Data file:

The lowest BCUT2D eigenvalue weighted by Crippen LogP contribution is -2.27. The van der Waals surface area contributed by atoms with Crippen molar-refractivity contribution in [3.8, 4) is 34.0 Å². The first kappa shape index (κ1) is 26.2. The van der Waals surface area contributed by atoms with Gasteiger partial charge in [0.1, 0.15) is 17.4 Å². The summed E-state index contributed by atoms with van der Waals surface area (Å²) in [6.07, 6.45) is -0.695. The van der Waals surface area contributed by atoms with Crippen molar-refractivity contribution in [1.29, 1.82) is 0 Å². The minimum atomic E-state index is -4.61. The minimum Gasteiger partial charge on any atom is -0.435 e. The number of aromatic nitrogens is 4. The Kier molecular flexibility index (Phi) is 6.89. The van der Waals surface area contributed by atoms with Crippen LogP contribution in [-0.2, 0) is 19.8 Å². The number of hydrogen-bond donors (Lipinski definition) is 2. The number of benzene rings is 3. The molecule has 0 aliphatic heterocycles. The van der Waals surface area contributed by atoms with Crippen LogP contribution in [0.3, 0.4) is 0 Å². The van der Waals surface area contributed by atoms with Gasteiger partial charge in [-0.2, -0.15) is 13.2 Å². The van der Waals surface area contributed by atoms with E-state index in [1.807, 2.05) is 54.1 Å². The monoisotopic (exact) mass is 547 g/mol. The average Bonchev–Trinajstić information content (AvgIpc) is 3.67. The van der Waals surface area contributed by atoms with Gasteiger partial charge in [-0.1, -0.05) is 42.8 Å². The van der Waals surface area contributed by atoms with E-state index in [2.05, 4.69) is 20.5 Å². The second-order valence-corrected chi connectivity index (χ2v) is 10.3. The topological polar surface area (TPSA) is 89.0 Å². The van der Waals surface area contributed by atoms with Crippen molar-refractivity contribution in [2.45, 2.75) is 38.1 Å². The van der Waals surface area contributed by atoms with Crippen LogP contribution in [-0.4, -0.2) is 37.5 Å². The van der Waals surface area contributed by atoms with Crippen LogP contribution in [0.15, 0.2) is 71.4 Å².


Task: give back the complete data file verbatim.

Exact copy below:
The lowest BCUT2D eigenvalue weighted by Crippen LogP contribution is -2.27. The van der Waals surface area contributed by atoms with Crippen molar-refractivity contribution in [3.8, 4) is 34.0 Å². The first kappa shape index (κ1) is 26.2. The van der Waals surface area contributed by atoms with Gasteiger partial charge in [0.1, 0.15) is 17.4 Å². The summed E-state index contributed by atoms with van der Waals surface area (Å²) in [6.07, 6.45) is -0.695. The van der Waals surface area contributed by atoms with Crippen molar-refractivity contribution in [1.29, 1.82) is 0 Å². The minimum atomic E-state index is -4.61. The minimum Gasteiger partial charge on any atom is -0.435 e. The number of aromatic nitrogens is 4. The Kier molecular flexibility index (Phi) is 6.89. The van der Waals surface area contributed by atoms with Crippen LogP contribution in [-0.2, 0) is 19.8 Å². The number of hydrogen-bond donors (Lipinski definition) is 2. The number of benzene rings is 3. The molecule has 0 aliphatic heterocycles. The van der Waals surface area contributed by atoms with Crippen LogP contribution in [0.3, 0.4) is 0 Å². The van der Waals surface area contributed by atoms with Gasteiger partial charge in [-0.2, -0.15) is 13.2 Å². The van der Waals surface area contributed by atoms with E-state index in [1.807, 2.05) is 54.1 Å². The monoisotopic (exact) mass is 547 g/mol. The average Bonchev–Trinajstić information content (AvgIpc) is 3.67. The van der Waals surface area contributed by atoms with Gasteiger partial charge in [-0.1, -0.05) is 42.8 Å². The van der Waals surface area contributed by atoms with E-state index in [2.05, 4.69) is 20.5 Å². The second-order valence-corrected chi connectivity index (χ2v) is 10.3. The topological polar surface area (TPSA) is 89.0 Å². The van der Waals surface area contributed by atoms with Crippen molar-refractivity contribution in [2.45, 2.75) is 38.1 Å². The van der Waals surface area contributed by atoms with Crippen LogP contribution in [-0.4, -0.2) is 37.5 Å². The van der Waals surface area contributed by atoms with Crippen LogP contribution in [0.15, 0.2) is 71.4 Å².